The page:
If former Massachusetts governor Mitt Romney can pull off back-to-back wins in the Iowa caucuses and New Hampshire primary in the next 12 days, he will not only take a major step toward winning the Republican presidential nomination, but he’ll also write his name into the history books.
A new CNN/Opinion Research poll out Wednesday showed Romney leading Rep. Ron Paul (R-Texas) in Iowa by a slim margin. The poll means Romney is now polling as the frontrunner in both of the two earliest states (he led Paul by 27 points in New Hampshire).
In his latest presidential campaign ad, Texas Rep. Ron Paul (R) positions himself as the only candidate who can stand up to the “Washington machine.”
Paul has taken hits from rivals this week for his isolationist foreign policy and hands-off approach on many issues. This ad tries to turn his longtime iconoclastic views from a negative to a positive, painting Paul as a lone man of principle in a field of compromising politicians.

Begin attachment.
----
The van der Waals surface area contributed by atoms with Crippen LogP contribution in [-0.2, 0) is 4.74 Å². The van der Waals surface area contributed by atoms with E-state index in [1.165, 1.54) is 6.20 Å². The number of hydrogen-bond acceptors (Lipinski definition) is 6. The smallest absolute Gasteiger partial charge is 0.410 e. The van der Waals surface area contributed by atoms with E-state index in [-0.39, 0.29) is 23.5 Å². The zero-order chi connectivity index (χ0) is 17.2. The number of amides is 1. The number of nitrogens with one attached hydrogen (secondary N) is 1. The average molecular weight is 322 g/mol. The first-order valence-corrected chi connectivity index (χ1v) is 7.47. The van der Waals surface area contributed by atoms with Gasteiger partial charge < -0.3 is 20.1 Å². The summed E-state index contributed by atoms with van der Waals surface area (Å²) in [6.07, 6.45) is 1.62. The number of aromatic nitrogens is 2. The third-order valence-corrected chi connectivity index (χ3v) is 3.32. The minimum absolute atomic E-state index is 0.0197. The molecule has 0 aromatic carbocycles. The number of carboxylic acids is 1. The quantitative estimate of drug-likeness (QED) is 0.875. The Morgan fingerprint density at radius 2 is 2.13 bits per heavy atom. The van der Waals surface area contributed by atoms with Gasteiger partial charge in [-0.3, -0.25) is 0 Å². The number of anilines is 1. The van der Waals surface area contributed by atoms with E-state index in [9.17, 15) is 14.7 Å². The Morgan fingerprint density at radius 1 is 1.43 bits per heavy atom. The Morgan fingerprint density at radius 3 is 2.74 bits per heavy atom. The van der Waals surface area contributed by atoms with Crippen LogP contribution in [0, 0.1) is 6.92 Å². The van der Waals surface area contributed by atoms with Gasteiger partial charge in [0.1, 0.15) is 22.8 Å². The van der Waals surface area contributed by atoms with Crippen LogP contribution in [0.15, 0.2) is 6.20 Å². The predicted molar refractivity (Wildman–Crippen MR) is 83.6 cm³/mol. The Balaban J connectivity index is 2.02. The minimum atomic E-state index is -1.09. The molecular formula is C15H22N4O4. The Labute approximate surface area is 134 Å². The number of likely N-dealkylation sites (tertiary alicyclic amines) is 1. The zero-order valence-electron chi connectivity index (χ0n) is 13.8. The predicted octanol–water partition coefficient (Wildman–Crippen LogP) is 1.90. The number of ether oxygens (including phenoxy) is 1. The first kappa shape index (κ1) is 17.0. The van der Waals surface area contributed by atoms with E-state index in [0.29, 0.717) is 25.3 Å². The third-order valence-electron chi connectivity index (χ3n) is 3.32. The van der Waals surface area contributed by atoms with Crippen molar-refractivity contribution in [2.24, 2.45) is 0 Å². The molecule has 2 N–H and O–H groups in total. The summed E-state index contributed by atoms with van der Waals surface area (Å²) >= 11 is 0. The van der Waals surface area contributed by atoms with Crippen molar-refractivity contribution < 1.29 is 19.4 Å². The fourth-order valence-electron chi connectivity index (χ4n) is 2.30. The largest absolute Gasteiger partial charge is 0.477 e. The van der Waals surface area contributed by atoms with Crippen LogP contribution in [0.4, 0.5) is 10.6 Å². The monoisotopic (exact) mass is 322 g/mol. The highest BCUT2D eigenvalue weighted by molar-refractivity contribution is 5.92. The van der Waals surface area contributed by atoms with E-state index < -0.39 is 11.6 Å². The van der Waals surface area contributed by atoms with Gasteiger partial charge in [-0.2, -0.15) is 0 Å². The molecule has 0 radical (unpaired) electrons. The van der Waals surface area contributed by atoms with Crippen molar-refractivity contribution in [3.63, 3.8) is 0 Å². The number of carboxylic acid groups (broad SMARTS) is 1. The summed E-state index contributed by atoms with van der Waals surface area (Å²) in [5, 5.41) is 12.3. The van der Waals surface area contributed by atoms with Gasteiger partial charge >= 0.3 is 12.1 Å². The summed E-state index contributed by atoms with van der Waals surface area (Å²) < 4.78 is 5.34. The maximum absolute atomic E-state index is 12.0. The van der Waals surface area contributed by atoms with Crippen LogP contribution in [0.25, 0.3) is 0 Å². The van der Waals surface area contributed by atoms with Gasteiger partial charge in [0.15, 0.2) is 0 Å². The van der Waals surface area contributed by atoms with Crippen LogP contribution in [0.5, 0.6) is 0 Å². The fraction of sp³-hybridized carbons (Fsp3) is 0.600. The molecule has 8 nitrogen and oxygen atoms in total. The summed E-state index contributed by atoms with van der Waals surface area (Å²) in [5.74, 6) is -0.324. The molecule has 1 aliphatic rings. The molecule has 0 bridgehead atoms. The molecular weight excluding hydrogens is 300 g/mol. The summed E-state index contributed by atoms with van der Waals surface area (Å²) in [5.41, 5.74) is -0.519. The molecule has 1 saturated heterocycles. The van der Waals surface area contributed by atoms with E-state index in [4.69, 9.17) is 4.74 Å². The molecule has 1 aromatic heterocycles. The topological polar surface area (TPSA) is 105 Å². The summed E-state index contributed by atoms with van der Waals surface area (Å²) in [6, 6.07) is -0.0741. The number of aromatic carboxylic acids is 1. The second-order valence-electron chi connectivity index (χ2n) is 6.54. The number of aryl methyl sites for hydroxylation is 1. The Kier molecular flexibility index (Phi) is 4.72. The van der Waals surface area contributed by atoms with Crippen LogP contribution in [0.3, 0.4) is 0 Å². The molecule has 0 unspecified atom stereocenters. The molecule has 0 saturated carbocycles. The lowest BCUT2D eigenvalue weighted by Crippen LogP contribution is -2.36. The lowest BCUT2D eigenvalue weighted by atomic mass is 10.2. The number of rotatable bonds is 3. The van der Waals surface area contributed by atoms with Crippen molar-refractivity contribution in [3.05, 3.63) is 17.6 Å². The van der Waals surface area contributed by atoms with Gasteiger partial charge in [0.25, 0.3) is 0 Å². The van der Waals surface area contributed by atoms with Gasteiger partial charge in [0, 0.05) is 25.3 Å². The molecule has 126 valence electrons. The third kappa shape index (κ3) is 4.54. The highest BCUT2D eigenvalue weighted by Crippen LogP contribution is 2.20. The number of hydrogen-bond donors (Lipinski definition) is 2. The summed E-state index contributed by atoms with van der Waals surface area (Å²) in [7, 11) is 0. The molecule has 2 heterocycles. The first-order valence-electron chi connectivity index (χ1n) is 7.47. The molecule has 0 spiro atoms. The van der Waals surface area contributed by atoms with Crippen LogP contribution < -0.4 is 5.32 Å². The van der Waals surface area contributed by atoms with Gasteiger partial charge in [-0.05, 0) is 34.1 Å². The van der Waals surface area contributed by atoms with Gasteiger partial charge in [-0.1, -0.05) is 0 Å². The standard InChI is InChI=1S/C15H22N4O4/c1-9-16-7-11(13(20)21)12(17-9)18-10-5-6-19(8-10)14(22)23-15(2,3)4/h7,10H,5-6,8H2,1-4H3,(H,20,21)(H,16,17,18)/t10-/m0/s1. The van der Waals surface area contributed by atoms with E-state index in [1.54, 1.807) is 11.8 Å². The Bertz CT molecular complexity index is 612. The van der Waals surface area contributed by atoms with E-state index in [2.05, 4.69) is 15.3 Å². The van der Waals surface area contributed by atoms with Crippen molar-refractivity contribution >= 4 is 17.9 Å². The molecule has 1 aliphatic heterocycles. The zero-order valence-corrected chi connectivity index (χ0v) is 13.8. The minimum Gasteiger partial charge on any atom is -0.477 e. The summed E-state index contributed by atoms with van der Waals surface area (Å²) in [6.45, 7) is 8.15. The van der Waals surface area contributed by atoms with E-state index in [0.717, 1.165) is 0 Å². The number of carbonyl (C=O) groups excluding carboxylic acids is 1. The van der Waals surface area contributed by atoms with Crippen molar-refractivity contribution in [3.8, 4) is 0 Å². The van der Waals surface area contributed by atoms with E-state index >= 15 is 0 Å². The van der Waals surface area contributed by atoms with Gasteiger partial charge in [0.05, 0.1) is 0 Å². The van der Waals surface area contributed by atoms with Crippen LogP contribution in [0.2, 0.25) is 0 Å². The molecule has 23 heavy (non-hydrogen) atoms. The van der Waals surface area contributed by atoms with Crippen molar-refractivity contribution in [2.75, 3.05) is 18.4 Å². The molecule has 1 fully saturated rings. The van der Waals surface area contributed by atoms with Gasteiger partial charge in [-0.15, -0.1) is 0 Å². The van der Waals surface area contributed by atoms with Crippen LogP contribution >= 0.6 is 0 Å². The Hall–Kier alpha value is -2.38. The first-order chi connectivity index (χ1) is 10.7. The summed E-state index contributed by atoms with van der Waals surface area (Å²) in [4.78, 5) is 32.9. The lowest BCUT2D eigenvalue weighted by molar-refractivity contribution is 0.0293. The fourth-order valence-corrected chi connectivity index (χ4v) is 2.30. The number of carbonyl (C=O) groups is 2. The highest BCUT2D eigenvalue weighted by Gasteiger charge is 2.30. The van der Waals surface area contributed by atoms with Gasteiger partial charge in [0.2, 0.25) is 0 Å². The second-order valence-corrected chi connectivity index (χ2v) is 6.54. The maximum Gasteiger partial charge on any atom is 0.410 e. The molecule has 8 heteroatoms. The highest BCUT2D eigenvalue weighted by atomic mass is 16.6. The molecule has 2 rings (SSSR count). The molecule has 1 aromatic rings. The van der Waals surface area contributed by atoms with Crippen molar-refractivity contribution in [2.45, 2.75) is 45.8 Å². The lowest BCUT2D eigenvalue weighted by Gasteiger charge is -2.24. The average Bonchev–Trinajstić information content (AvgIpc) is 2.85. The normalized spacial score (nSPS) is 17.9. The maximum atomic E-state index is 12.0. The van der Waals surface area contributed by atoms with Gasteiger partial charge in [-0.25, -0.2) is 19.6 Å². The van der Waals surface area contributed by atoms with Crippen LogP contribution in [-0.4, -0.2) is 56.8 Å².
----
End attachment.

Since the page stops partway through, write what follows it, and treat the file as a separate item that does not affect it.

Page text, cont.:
In a year when every candidate wants to be an outsider, it might not be a bad strategy.
The 2012 Republican presidential campaign — both nationally and in the state of Iowa — has been defined in large part by a series of boom/bust cycles by conservative candidates.
Minnesota Rep. Michele Bachmann boomed in Iowa over the summer then busted when Texas Gov. Rick Perry entered the contest. Businessman Herman Cain surged earlier in the fall only to bust — badly — amid allegations of sexual harassment.
Former House Speaker Newt Gingrich’s boom was cast by many as the final one of the race, coming, as it did, with the Iowa caucuses rapidly approaching.
And yet, Gingrich already appears to be on the down side of the boom-bust cycle with a week left to go before the Iowa caucuses. In fact, Gingrich’s growing and receding support seems to be following a very familiar pattern.
Check out this chart from the good folks at Real Clear Politics that looks at the breadth of polling down throughout the Iowa race. It’s a chart that should make Team Gingrich grimace.
Mitt Romney begins a three-day tour through Iowa today, a trip sure to re-start the conversation about where the former Massachusetts governor will finish in the first-in-the-nation caucuses in a week’s time.